Last summer, Ex-BF and I took the boys on a hike. As the journey concluded, we emerged from the woods and the trail continued through a field. It was there that we stopped to wait for Josh, as it was normal for him to lag behind. I had a camera in my hands and I was poised to capture his emergence from the forest… Unfortunately, he didn’t show up. After several minutes of waiting, I hurriedly walked the trail back into the woods. I didn’t see him. I called his name. He didn’t answer. I walked faster. I searched harder. I called louder. Nothing.
That feeling was present in my chest. I teetered between mute paralysis and frantic insanity as I desperately tried to think. I pulled out my phone and called Ex-BF to let him know I couldn’t find Josh. Then I kept going.
“JOSH!” I yelled. “JOOOOSSSSSHHHHHHH!!!!!!!!!”
Finally, I heard him. “TARA?!” His voice was shaking with fear.
I bolted forward. As I rounded a curve in the trail, he came into view. We ran toward each other and fiercely embraced, basking in the relief of one of those Oh-Thank-God moments.
“Where were you?” I asked him. “What happened?”
Josh explained that he was lost in thought (typical for him… it is both a blessing and a curse) and when he looked around he didn’t recognize his surroundings. He thought maybe he’d taken a wrong turn so he started to walk the other way.
This kind of thing often happens in life, minus the literal forest. Sometimes people don’t meet us where we expect them to. They don’t act according to our expectations. Sometimes it’s because they’re lost. Sometimes it’s because their mind is in a different place. Sometimes they’ve purposely chosen to walk in a different direction or on a different path.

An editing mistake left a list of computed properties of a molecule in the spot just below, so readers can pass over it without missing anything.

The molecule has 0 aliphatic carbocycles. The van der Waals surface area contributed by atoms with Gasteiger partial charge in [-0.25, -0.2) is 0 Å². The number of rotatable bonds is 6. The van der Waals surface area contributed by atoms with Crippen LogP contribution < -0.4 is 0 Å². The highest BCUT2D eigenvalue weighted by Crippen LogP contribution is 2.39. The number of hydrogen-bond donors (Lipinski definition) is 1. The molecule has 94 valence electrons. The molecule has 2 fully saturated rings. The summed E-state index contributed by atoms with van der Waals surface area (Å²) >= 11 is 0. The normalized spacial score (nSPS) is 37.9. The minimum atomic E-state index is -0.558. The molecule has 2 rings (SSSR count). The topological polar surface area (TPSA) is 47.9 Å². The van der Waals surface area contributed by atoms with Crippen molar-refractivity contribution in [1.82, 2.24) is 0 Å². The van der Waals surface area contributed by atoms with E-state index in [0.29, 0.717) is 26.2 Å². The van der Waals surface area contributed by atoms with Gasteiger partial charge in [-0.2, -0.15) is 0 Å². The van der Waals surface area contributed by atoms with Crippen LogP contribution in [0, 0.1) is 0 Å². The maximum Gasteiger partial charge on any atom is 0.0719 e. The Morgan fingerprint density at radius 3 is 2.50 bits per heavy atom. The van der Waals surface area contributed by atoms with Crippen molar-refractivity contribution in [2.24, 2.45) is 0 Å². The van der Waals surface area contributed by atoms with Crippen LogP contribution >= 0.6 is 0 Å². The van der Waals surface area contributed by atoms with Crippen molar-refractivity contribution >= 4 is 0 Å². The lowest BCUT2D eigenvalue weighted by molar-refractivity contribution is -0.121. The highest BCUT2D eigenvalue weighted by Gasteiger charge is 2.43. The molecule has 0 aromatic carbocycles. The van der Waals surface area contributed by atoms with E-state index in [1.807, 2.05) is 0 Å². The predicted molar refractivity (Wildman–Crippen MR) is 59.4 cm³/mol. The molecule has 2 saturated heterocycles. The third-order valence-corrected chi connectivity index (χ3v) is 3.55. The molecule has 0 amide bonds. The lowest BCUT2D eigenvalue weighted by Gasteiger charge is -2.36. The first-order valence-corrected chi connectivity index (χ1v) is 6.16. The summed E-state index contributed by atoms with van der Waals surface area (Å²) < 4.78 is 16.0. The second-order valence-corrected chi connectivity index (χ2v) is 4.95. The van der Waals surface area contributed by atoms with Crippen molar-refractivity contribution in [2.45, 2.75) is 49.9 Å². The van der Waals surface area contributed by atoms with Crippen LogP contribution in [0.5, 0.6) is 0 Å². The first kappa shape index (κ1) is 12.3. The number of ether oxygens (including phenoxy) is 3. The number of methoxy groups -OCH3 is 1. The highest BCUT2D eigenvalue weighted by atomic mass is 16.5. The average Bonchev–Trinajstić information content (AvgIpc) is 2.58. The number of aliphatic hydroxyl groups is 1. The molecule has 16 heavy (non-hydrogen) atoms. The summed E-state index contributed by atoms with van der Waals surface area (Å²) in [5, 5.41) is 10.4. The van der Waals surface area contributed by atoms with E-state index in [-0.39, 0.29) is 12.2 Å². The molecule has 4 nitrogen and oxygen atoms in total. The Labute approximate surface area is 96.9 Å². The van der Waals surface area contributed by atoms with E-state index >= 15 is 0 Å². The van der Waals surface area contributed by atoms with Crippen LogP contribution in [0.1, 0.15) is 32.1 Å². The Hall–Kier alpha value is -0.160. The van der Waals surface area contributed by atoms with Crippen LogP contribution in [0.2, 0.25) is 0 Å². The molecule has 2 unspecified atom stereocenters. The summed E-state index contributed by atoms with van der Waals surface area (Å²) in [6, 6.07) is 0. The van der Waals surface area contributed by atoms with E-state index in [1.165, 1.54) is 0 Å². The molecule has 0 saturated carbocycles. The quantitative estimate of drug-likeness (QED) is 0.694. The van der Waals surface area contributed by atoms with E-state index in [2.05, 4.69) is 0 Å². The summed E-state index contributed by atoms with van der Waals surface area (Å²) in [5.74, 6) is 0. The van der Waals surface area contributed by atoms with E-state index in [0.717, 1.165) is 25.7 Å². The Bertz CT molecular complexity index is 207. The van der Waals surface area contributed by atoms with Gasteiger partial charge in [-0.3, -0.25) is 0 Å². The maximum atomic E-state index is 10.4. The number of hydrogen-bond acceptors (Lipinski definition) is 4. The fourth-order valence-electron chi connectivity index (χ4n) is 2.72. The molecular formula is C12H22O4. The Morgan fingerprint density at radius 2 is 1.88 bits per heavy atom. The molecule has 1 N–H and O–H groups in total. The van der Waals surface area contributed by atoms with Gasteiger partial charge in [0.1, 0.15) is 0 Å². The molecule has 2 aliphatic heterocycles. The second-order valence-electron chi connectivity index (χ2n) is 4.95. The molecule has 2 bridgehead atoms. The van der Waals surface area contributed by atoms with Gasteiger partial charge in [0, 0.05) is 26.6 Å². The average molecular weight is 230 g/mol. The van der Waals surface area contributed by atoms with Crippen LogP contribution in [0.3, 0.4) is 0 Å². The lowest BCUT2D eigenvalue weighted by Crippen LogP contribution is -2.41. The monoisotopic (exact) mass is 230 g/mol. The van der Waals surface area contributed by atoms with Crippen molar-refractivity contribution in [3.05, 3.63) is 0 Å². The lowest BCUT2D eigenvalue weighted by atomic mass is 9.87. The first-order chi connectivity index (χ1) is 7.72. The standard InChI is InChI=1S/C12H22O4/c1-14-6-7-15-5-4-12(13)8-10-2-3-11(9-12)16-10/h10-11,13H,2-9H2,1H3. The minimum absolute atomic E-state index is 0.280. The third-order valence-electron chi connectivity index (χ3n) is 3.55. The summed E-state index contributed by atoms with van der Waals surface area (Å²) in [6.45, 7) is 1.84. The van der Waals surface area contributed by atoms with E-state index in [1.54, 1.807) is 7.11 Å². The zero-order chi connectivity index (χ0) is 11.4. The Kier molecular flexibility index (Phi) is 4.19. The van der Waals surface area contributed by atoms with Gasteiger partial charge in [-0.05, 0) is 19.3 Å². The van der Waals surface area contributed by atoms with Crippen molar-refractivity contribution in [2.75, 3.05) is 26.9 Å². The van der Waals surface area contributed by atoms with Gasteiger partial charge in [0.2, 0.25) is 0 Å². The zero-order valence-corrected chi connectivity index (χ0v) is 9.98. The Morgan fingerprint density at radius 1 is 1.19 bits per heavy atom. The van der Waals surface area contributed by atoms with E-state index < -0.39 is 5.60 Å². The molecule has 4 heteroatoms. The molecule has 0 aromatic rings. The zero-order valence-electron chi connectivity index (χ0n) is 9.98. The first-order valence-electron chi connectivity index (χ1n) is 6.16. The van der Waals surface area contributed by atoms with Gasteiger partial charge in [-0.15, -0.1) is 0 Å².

This is especially difficult when it happens with people we’re close to. There’s usually an emotional response similar to what I experienced on the hiking trail: panic, confusion, fear, anger, helplessness. There’s often a physical reaction driven by those emotions: screaming, weakness, heightened senses or perhaps superhuman strength. The loss of control is devastating. At this point, productive communication can be impossible.
When Josh was lost in the woods, there was so much I wanted to say to him:
“Where are you?”
“You’re in big trouble, mister!”
“I love you.”
Unfortunately Josh couldn’t hear me because he was in a different place. That’s also true, in the not-so-literal sense, during the scenarios I mentioned above. A few weeks ago, I spent an hour on the phone with someone who couldn’t hear me. I paced, I prodded, I asked, I insisted, I used new words to communicate the same ideas… I even raised my volume to an embarrassing level. Nothing worked. I realized that I needed to stop trying to control the situation. I had to unclench my fist and shut my mouth (why is that so hard to do?). “We’re not in the same forest,” I told myself.
It’s hard to know whether or not the other person is truly lost and wants to be found. Sometimes they don’t. Sometimes they need to find their own way. Sometimes it’s appropriate to rush in. Sometimes it’s better to wait it out. And sometimes it’s best to let go and walk your own path.
If anyone knows the secret of when to take which action, please comment 😉